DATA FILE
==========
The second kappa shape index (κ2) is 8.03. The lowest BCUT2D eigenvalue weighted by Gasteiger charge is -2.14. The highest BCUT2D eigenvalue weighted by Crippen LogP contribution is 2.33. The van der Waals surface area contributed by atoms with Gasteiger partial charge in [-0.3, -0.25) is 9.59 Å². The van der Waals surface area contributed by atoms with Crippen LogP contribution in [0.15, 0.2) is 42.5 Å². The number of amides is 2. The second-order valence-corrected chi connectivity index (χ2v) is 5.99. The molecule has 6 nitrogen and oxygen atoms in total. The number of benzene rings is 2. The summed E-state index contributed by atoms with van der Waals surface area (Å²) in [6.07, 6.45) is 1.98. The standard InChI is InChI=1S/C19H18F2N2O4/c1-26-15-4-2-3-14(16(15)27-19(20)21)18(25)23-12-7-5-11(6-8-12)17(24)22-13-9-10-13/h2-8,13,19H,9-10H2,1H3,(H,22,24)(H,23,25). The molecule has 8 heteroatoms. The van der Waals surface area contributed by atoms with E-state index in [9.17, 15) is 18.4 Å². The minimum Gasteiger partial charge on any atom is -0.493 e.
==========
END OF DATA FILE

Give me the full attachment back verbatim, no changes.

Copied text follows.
The second kappa shape index (κ2) is 8.03. The lowest BCUT2D eigenvalue weighted by Gasteiger charge is -2.14. The highest BCUT2D eigenvalue weighted by Crippen LogP contribution is 2.33. The van der Waals surface area contributed by atoms with Gasteiger partial charge in [-0.3, -0.25) is 9.59 Å². The van der Waals surface area contributed by atoms with Crippen LogP contribution in [0.15, 0.2) is 42.5 Å². The number of amides is 2. The second-order valence-corrected chi connectivity index (χ2v) is 5.99. The molecule has 6 nitrogen and oxygen atoms in total. The number of benzene rings is 2. The summed E-state index contributed by atoms with van der Waals surface area (Å²) in [6.07, 6.45) is 1.98. The standard InChI is InChI=1S/C19H18F2N2O4/c1-26-15-4-2-3-14(16(15)27-19(20)21)18(25)23-12-7-5-11(6-8-12)17(24)22-13-9-10-13/h2-8,13,19H,9-10H2,1H3,(H,22,24)(H,23,25). The molecule has 8 heteroatoms. The van der Waals surface area contributed by atoms with E-state index in [9.17, 15) is 18.4 Å². The minimum Gasteiger partial charge on any atom is -0.493 e.